With that in mind, do you know what the leading causes of blindness are? Would you know how to recognise that you are developing an eye condition? In our latest blog, we take a look at some of the leading causes of blindness and how they could be prevented.
Vision loss in the UK and around the world
In the UK alone, around 250 people start to lose their sight every day; the equivalent of 1 person every 6 minutes. In 2018, it was reported that approximately 6 million people were living with sight-threatening eye conditions in the UK.
Globally, around 2.2 billion people suffer from vision impairment or blindness. Despite this, it is estimated that around half of sight loss is actually avoidable.
Vision impairment is classified into two groups; distance and near presenting vision impairment. Each person’s experience of sight loss may vary on a number of factors, including availability of prevention and access to rehabilitation. There are particular groups in society that are at higher risk than others when it comes to vision problems. For instance, those later in life or children who were born prematurely.
What are the main causes of blindness?
The two main causes of sight loss are uncorrected refractive errors and cataracts. This is closely followed be age-related macular degeneration (AMD), glaucoma and diabetic retinopathy.
These eye conditions can all be detected by your optician during a routine eye examination, and if caught early they can be treated effectively. This is why it is so important to visit your optician every 2 years and have your vision and eye health checked.
Uncorrected refractive errors
Uncorrected refractive errors, such as myopia, hyperopia or astigmatism, can all cause severe visual impairment. However, with the right corrective lenses, they can be avoidable. Refractive errors can sometimes go unnoticed or uncorrected, often in children where they do not recognise that something is wrong.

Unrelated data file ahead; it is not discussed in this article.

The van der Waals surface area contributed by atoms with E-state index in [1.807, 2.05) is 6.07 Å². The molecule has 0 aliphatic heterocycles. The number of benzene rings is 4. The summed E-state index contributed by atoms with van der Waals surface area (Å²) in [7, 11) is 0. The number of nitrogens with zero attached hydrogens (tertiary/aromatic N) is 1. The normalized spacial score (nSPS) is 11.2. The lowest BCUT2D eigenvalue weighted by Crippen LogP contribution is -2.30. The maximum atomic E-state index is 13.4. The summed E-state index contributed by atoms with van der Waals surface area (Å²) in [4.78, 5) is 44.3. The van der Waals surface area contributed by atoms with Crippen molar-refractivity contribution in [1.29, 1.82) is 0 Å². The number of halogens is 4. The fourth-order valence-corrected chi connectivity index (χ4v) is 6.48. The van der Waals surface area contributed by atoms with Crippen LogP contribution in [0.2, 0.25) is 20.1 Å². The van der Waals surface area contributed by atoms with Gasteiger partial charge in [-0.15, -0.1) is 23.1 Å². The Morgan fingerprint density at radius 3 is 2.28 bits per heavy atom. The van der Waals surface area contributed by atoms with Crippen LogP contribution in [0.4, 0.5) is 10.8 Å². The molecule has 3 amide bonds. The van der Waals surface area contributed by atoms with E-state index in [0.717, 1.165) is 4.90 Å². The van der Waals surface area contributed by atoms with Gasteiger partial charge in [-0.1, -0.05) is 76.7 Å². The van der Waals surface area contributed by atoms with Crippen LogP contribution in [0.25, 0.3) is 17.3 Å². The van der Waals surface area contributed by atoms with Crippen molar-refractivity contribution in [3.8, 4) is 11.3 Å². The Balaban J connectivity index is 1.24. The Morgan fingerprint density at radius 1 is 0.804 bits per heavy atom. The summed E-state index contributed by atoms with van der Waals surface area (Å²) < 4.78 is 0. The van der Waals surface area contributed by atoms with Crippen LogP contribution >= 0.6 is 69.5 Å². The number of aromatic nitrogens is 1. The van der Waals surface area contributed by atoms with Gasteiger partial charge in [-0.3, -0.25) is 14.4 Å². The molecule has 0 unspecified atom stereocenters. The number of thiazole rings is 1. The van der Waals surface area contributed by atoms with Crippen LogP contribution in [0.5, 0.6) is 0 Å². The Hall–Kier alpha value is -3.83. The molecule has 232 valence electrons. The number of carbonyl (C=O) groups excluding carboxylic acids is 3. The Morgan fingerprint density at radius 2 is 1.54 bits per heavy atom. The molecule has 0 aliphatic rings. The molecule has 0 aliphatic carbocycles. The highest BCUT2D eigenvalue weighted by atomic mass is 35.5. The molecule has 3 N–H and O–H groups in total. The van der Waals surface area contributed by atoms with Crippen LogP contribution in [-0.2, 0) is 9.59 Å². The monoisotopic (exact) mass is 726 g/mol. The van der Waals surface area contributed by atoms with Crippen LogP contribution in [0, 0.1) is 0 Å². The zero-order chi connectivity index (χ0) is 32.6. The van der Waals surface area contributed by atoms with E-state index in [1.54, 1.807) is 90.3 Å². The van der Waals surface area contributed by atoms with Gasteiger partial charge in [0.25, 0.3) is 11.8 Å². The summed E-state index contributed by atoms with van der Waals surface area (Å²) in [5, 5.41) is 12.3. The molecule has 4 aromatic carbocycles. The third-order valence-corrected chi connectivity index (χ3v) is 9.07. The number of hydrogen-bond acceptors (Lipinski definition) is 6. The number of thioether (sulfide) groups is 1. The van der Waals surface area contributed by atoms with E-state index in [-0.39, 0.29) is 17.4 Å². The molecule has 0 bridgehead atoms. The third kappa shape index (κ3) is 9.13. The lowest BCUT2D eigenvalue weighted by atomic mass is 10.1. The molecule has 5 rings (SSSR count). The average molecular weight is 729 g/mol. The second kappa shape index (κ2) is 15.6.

Cataracts usually affect those aged over 65 but it is also a common side effect of conditions such as diabetes. Cataracts occur when the lens of your eye becomes less transparent and can cause your eyesight to appear cloudy.
Diagnosing cataracts is usually straightforward, and it can be detected during the type of tests you experience at a regular check-up with your optician. Surgery is a highly effective treatment for cataracts and is one of the most common procedures in the UK.
Age-related macular degeneration
It is not known what causes macular degeneration, except that it is closely linked to age. While it is a painless condition, you will begin to lose central vision as the macula in your retina begins to deteriorate.
AMD can make day-to-day activities increasingly difficult, but it could be between 5 and 10 years before vision loss significantly impacts your daily life. This gradual loss of vision can mean it often goes unnoticed for some time.
Your optician may detect AMD early during an eye examination, or you may begin to notice blurry central vision. If this happens, you should see your GP or optician. There is currently no cure for AMD, but there are a number of treatments available to help make life a little easier. The earlier it is detected the more effective management can be.
Glaucoma happens as a result of a build-up of fluid and pressure in your eye. A regular eye examination will pick up signs of glaucoma through a tonometry test, which measures intraocular pressure.
The damage caused by glaucoma can be irreversible, so it is crucial that the condition is diagnosed and treated as early as possible. There are a whole host of treatments available for the different types of glaucoma,
If someone else in your family has suffered from glaucoma, your optician may recommend that you attend more frequent eye examinations.
If you suffer from diabetes, you are at higher risk of developing problems with your vision due to diabetic retinopathy. This is a condition whereby the blood vessels in the eye are damaged by high blood glucose levels.
Early signs of diabetic retinopathy are usually picked up during a diabetic eye screening. If you notice your vision getting steadily worse or blurred, or you feel pain in your eyes, you should speak to your GP or optician.
Being aware of diabetic retinopathy if you have diabetes can be instrumental in preventing any future eye problems.
As you can see, some of the most damaging eye conditions can be prevented or treated if they are picked up early enough. By understanding the symptoms of conditions like glaucoma or myopia, you can take positive steps towards prolonging your vision and avoiding sight loss.
Wearable assistive devices
If you or a loved one suffers from significant visual impairment there are solutions available that can offer support. Wearable assistive technology devices, such as the OrCam MyEye 2, can attach to your glasses and help you to read text, identify objects, recognise a familiar face, tell the time and even detect colours.